Cells are surrounded by a membrane containing carefully folded proteins. Those membrane proteins interact with the watery environment inside and outside the cell and the fatty environment of the membrane that keeps the inside and the outside of the cell separated.
That gives them an important role-they are how the inside of the cell talks to the outside of the cell, allowing viruses to attack or letting in medications to treat disease, said David Jacobson, a post-doc in the Perkins Group at JILA. That's why roughly half of proposed and current drugs target membrane proteins.
Studying these membrane proteins is crucial for biomedical research, but they are tricky to measure in a lab. Many biochemical techniques for measuring membrane proteins remove them from their native bilayer by washing them in a detergent-potentially altering how they interact with their surroundings or how they are folded.
The Perkins Group has worked out a method of measuring membrane proteins using atomic force microscopy (AFM) tools. In a new study published on August 5 in Physical Review Letters, the team uses AFM to unfold and refold bacteriorhodopsin-a membrane protein found in microorganisms called archaea-precisely measuring the free energy it takes to do so and demonstrating a new means of studying and manipulating the proteins.
Unfolding and refolding
While a membrane protein is linear chain of amino acids, it folds into a unique three-dimensional structure. This three-dimensional structure depends on interactions between amino acids that make up the protein, which is what the Perkins Group wants to measure. One way to measure the strength and nature of those interactions is to grab the end of the protein chain with the AFM tip and pull, unfolding the protein structure.
"If we exert enough force, it starts to unfold," Jacobson explained. "The unfolding force is related to the strength of the interaction that holds the proteins together. The stronger the stabilizing interactions, the more force it takes to pull it apart."
Biophysicists, including the Perkins Group, have been doing this for years, Jacobson said-usually with brute force, thrusting the AFM tip into the membrane protein. That works, but it doesn't stick very well, which makes it difficult to perform multiple measurements, Jacobson added. Previous studies measured the force to unfold the entire structure and divided it among the 248 amino acids in the protein.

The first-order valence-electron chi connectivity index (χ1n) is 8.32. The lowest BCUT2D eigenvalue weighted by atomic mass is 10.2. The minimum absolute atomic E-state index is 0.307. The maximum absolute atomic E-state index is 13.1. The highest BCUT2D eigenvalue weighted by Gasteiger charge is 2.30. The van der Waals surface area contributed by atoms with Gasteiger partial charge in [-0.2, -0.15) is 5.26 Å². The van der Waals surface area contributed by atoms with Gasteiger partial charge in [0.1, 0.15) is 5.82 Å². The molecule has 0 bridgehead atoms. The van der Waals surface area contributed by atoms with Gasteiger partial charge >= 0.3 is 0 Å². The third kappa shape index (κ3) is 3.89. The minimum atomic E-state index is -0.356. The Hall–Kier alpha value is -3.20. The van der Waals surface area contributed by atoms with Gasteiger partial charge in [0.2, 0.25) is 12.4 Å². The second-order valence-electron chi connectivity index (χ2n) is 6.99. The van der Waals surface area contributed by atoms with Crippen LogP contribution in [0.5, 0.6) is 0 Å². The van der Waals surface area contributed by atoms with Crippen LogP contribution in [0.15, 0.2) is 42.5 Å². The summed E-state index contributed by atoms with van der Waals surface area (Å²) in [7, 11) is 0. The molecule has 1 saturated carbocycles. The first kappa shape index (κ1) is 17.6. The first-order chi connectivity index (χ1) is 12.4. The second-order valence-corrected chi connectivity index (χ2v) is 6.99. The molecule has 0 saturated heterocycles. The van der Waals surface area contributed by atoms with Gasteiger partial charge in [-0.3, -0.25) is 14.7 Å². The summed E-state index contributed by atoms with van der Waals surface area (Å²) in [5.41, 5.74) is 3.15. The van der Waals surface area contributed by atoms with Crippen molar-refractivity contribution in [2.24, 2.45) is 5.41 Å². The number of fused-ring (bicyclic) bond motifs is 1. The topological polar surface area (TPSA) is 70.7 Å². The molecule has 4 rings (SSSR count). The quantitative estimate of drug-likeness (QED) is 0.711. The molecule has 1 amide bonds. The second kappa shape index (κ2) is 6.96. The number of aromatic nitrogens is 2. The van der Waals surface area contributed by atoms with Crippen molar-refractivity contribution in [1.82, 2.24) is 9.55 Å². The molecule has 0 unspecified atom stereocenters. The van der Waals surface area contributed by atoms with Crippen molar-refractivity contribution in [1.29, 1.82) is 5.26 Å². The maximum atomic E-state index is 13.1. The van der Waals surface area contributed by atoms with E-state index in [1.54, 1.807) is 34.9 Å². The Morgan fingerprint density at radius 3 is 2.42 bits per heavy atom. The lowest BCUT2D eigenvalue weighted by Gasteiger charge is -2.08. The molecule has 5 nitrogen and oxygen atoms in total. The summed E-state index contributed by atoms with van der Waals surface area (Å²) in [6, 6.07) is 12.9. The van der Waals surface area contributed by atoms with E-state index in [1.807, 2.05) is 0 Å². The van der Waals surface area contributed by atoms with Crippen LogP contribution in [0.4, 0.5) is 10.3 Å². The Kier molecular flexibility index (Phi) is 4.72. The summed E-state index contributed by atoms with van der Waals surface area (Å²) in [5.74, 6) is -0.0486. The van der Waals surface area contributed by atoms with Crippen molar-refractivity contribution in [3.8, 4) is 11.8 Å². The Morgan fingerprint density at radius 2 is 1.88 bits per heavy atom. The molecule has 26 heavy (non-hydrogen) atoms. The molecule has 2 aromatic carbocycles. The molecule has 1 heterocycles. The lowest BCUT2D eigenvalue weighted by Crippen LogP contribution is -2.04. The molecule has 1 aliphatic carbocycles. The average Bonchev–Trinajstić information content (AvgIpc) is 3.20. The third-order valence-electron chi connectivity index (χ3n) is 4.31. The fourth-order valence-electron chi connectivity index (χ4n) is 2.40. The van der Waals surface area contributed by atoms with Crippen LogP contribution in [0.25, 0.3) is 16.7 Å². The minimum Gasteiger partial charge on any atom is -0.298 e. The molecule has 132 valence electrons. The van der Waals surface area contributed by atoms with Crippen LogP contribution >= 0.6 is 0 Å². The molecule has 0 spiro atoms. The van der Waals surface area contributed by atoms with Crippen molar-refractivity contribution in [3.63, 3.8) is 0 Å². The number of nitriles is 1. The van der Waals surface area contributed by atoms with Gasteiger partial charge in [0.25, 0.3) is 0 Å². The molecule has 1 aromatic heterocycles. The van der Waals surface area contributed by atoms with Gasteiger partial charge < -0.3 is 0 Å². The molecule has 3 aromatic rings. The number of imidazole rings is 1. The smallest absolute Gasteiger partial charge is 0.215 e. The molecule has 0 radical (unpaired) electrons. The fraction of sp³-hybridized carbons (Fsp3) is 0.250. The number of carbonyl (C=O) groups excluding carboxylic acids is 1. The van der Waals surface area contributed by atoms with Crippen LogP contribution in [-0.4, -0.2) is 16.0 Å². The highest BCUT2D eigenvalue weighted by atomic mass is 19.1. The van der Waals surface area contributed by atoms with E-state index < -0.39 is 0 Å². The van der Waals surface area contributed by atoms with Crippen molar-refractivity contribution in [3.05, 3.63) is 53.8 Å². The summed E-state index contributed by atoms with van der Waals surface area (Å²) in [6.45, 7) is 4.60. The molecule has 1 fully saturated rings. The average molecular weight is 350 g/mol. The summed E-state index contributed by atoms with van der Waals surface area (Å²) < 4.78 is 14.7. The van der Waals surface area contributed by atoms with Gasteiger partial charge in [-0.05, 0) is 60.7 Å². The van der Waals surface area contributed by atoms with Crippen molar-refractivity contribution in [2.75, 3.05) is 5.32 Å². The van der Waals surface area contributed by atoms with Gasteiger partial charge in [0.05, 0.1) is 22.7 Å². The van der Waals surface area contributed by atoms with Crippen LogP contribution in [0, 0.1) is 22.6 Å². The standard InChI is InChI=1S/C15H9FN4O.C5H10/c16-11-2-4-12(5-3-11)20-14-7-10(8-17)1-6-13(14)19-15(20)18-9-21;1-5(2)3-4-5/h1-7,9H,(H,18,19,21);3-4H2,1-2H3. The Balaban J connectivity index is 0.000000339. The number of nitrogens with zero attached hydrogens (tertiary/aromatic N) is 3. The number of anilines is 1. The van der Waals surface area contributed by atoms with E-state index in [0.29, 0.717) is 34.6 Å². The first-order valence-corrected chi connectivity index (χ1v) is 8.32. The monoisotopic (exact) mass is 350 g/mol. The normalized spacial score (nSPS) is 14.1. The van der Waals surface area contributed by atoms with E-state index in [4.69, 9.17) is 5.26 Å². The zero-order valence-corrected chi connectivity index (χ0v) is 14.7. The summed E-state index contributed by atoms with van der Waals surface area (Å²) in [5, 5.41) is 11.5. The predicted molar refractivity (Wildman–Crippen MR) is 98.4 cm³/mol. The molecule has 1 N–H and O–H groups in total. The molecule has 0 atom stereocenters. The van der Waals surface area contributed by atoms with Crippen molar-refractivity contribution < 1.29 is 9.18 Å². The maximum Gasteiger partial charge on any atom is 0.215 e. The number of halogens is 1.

To make a more precise measurement, the Perkins Group chemically treated the 10-nanometer AFM tip so it bonds with the amino acids at the end of the protein. Then, they gently touch the tip to the very end of the protein chain and pull-only enough to unravel five or eight amino acids.
As the amino acids unfold, the cantilever holding the AFM tip flexes. Then the scientists relax the tension, allowing the small segment of amino acids to fold back into their shape.
Measuring the cantilever's flex with each unfold and refold tells scientists how much free energy is required to manipulate this protein structure. And this method can be done in the membrane's native bilayer, replicating its native environment.
Rebuilding new structures
Precisely manipulating a few amino acids opens the door to understanding an individual amino acid's role in the cell's function, Jacobson pointed out.
"All the chemistry of the cell is driven by proteins and a lot of the structure of the cell is made of proteins. The proteins don't work if they are not folded up into their correct three-dimensional structure. The three-dimensional structure depends on the interactions between the amino acids," he said.
This method also allows scientists to make changes and mutations to those amino acids, and study the effect of those changes.
"In principle, this technique can be applied to any membrane proteins...It opens the door to measuring, making mutation studies to measure the contribution of these individual amino acids to the overall stability of the protein," Jacobson added.
This study was supported by the National Science Foundation, including the Physics Frontier Center grant.
Written by Rebecca Jacobson